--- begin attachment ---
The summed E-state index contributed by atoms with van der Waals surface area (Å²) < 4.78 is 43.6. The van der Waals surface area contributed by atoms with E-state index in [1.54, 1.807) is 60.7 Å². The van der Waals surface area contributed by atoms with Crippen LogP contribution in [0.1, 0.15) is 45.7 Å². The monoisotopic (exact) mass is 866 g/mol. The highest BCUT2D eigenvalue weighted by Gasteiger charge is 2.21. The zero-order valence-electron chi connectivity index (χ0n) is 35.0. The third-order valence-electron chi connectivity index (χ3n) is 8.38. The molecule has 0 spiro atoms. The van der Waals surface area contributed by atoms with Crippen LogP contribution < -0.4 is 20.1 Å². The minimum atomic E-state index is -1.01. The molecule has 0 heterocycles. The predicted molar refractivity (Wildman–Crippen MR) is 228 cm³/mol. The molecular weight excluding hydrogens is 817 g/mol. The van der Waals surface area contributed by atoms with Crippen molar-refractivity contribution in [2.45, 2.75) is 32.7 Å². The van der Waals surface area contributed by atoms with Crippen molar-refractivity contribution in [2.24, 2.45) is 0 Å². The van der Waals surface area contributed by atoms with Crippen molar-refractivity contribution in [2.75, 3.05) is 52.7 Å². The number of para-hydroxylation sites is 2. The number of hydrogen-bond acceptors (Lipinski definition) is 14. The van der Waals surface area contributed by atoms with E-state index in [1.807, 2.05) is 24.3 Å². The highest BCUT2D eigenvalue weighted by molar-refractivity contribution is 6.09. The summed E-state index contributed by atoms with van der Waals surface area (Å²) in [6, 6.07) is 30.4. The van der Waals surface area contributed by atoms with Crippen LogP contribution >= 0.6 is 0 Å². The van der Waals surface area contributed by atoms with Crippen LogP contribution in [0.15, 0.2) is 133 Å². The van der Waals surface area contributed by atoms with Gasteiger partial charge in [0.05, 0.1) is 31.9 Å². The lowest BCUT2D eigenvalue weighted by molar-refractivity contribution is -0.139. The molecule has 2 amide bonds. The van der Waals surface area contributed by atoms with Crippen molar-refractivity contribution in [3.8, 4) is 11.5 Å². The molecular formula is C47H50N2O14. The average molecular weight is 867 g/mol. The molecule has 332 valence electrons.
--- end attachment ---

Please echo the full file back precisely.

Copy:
The summed E-state index contributed by atoms with van der Waals surface area (Å²) < 4.78 is 43.6. The van der Waals surface area contributed by atoms with E-state index in [1.54, 1.807) is 60.7 Å². The van der Waals surface area contributed by atoms with Crippen LogP contribution in [0.1, 0.15) is 45.7 Å². The monoisotopic (exact) mass is 866 g/mol. The highest BCUT2D eigenvalue weighted by Gasteiger charge is 2.21. The zero-order valence-electron chi connectivity index (χ0n) is 35.0. The third-order valence-electron chi connectivity index (χ3n) is 8.38. The molecule has 0 spiro atoms. The van der Waals surface area contributed by atoms with Crippen LogP contribution < -0.4 is 20.1 Å². The minimum atomic E-state index is -1.01. The molecule has 0 heterocycles. The predicted molar refractivity (Wildman–Crippen MR) is 228 cm³/mol. The molecular weight excluding hydrogens is 817 g/mol. The van der Waals surface area contributed by atoms with Crippen molar-refractivity contribution in [2.45, 2.75) is 32.7 Å². The van der Waals surface area contributed by atoms with Crippen molar-refractivity contribution in [2.24, 2.45) is 0 Å². The van der Waals surface area contributed by atoms with Crippen molar-refractivity contribution in [2.75, 3.05) is 52.7 Å². The number of para-hydroxylation sites is 2. The number of hydrogen-bond acceptors (Lipinski definition) is 14. The van der Waals surface area contributed by atoms with E-state index in [1.807, 2.05) is 24.3 Å². The highest BCUT2D eigenvalue weighted by molar-refractivity contribution is 6.09. The summed E-state index contributed by atoms with van der Waals surface area (Å²) in [6, 6.07) is 30.4. The van der Waals surface area contributed by atoms with Crippen LogP contribution >= 0.6 is 0 Å². The van der Waals surface area contributed by atoms with Crippen LogP contribution in [0.15, 0.2) is 133 Å². The van der Waals surface area contributed by atoms with Gasteiger partial charge in [0.05, 0.1) is 31.9 Å². The lowest BCUT2D eigenvalue weighted by molar-refractivity contribution is -0.139. The molecule has 2 amide bonds. The van der Waals surface area contributed by atoms with Crippen molar-refractivity contribution in [3.8, 4) is 11.5 Å². The molecular formula is C47H50N2O14. The average molecular weight is 867 g/mol. The molecule has 332 valence electrons.